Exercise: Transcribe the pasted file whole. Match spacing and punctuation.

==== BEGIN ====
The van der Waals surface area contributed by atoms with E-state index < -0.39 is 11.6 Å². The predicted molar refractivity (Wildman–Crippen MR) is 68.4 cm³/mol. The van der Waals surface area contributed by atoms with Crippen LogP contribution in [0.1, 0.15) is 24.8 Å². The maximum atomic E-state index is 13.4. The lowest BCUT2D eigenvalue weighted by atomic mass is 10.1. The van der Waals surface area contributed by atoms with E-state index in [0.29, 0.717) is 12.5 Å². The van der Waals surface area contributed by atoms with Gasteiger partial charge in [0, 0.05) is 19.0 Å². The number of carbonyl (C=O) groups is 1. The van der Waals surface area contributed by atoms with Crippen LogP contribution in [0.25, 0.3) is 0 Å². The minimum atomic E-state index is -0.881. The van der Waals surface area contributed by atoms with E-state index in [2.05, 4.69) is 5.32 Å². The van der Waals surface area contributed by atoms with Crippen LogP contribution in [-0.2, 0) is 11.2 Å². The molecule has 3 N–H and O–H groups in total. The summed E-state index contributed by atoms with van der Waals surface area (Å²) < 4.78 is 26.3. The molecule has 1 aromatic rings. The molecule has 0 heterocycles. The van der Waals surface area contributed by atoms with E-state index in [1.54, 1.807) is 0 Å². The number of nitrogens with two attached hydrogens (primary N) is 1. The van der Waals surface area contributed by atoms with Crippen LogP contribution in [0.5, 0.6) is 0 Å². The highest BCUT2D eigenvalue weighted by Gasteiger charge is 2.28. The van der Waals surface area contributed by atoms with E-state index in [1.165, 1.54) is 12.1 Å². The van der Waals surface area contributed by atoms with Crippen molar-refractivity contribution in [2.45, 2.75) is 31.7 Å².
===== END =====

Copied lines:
The van der Waals surface area contributed by atoms with E-state index < -0.39 is 11.6 Å². The predicted molar refractivity (Wildman–Crippen MR) is 68.4 cm³/mol. The van der Waals surface area contributed by atoms with Crippen LogP contribution in [0.1, 0.15) is 24.8 Å². The maximum atomic E-state index is 13.4. The lowest BCUT2D eigenvalue weighted by atomic mass is 10.1. The van der Waals surface area contributed by atoms with E-state index in [0.29, 0.717) is 12.5 Å². The van der Waals surface area contributed by atoms with Gasteiger partial charge in [0, 0.05) is 19.0 Å². The number of carbonyl (C=O) groups is 1. The van der Waals surface area contributed by atoms with Crippen LogP contribution in [0.25, 0.3) is 0 Å². The minimum atomic E-state index is -0.881. The van der Waals surface area contributed by atoms with E-state index in [2.05, 4.69) is 5.32 Å². The van der Waals surface area contributed by atoms with Crippen LogP contribution in [-0.2, 0) is 11.2 Å². The molecule has 3 N–H and O–H groups in total. The summed E-state index contributed by atoms with van der Waals surface area (Å²) < 4.78 is 26.3. The molecule has 1 aromatic rings. The molecule has 0 heterocycles. The van der Waals surface area contributed by atoms with E-state index in [1.54, 1.807) is 0 Å². The number of nitrogens with two attached hydrogens (primary N) is 1. The van der Waals surface area contributed by atoms with Crippen LogP contribution in [0.5, 0.6) is 0 Å². The highest BCUT2D eigenvalue weighted by Gasteiger charge is 2.28. The van der Waals surface area contributed by atoms with E-state index in [1.165, 1.54) is 12.1 Å². The van der Waals surface area contributed by atoms with Crippen molar-refractivity contribution in [2.45, 2.75) is 31.7 Å².